Do you suffer from color blindness? Have you ever found yourself at school, work or elsewhere and discovered that you were wearing different colored socks or pants than you thought? If so, the answer may be yes.
A person with color deficiency may not be able to see the number 5 among the dots in this picture.
What are the main symptoms of color blindness?
Classic color blindness involves difficulty in seeing colors and the brightness of colors, coupled with an inability to differentiate between shades and other variations of similar colors. Usually the perception of red and green or blue and yellow are affected. There can be a lot of variation in symptoms, ranging from mild to complete and including greater or lesser difficulty in bright or dim light.
Why does color blindness occur?
In the back of your eyes, you have two different types of cells affecting your ability to detect light. One cell type is called cone cells; these detect color. There are three types of cone cells: those that detect red, green and blue. Our brain perceives color based on degrees of input from these cells. Any absence or malfunction in these cells can produce color blindness. It stands to reason (and is true) that different degrees of color blindness could result from the extent of malfunction to these cells.
Who is at risk?
- Most people with color blindness are born with it.
- One of 10 males has some form of color blindness.
- Women seldom suffer from color blindness, but those that do are likely to pass it to their sons.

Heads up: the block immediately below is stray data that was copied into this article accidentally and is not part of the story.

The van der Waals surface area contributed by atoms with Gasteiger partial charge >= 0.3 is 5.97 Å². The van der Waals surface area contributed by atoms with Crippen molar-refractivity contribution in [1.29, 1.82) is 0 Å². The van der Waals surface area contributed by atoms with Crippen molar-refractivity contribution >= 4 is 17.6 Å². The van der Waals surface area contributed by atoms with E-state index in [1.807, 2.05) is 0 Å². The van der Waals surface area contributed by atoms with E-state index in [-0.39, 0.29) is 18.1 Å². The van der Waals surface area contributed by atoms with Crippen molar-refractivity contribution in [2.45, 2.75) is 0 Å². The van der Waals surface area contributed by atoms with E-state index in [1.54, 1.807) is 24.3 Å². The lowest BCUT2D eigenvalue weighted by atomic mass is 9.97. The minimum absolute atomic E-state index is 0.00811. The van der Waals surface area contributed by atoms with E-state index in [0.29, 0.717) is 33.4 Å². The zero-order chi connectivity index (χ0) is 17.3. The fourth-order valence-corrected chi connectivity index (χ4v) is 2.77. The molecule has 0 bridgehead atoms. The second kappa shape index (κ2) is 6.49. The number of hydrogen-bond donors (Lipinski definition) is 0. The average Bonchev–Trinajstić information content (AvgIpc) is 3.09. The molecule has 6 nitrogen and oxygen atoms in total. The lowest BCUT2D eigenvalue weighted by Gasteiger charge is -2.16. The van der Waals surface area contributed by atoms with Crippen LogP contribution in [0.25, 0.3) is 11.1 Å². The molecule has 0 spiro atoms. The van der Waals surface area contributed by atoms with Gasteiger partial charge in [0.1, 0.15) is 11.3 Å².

- Color blindness is more common among those of Northern European heritage.
- Certain drugs, most notably plaquenil (a drug used to treat rheumatoid arthritis) can cause color blindness.
- Certain medical conditions, including Alzheimer’s, Parkinson’s, alcoholism, glaucoma, leukemia and sickle anemia increase the risk of acquiring color blindness.
Are there other symptoms?
Except in the most severe form, color blindness does not affect the sharpness of vision. In rare instances one may experience poor vision, light sensitivity, involuntary rapid eye movement and visualization of everything as shades of gray. These symptoms aren’t likely to occur suddenly, so you’d have ample opportunity to see an ophthalmologist (eye doctor) prior to this level of malfunction.
What is done about it?
Color blindness has no cure. However, treating the underlying cause is the best way to address most forms. Also, you may be given special eye wear that improves color detection.
Ask your SMA expert consultant any questions you may have on this topic. Also, take the #72HoursChallenge, and join the community. Additionally, as a thank you, we’re offering you a complimentary 30-day membership at www.72hourslife.com. Just use the code #NoChaser, and yes, it’s ok if you share!
Order your copy of Dr. Sterling’s books There are 72 Hours in a Day: Using Efficiency to Better Enjoy Every Part of Your Life and The 72 Hours in a Day Workbook: The Journey to The 72 Hours Life in 72 Days at Amazon or at www.jeffreysterlingbooks.com. Another free benefit to our readers is introductory pricing with multiple orders and bundles!
Thanks for liking and following Straight, No Chaser! This public service provides a sample of http://www.SterlingMedicalAdvice.com (SMA) and 844-SMA-TALK. Likewise, please share our page with your friends on WordPress! Also like us on Facebook @ ! Follow us on Twitter at @asksterlingmd.
Copyright © 2018 · Sterling Initiatives, LLC · Powered by WordPress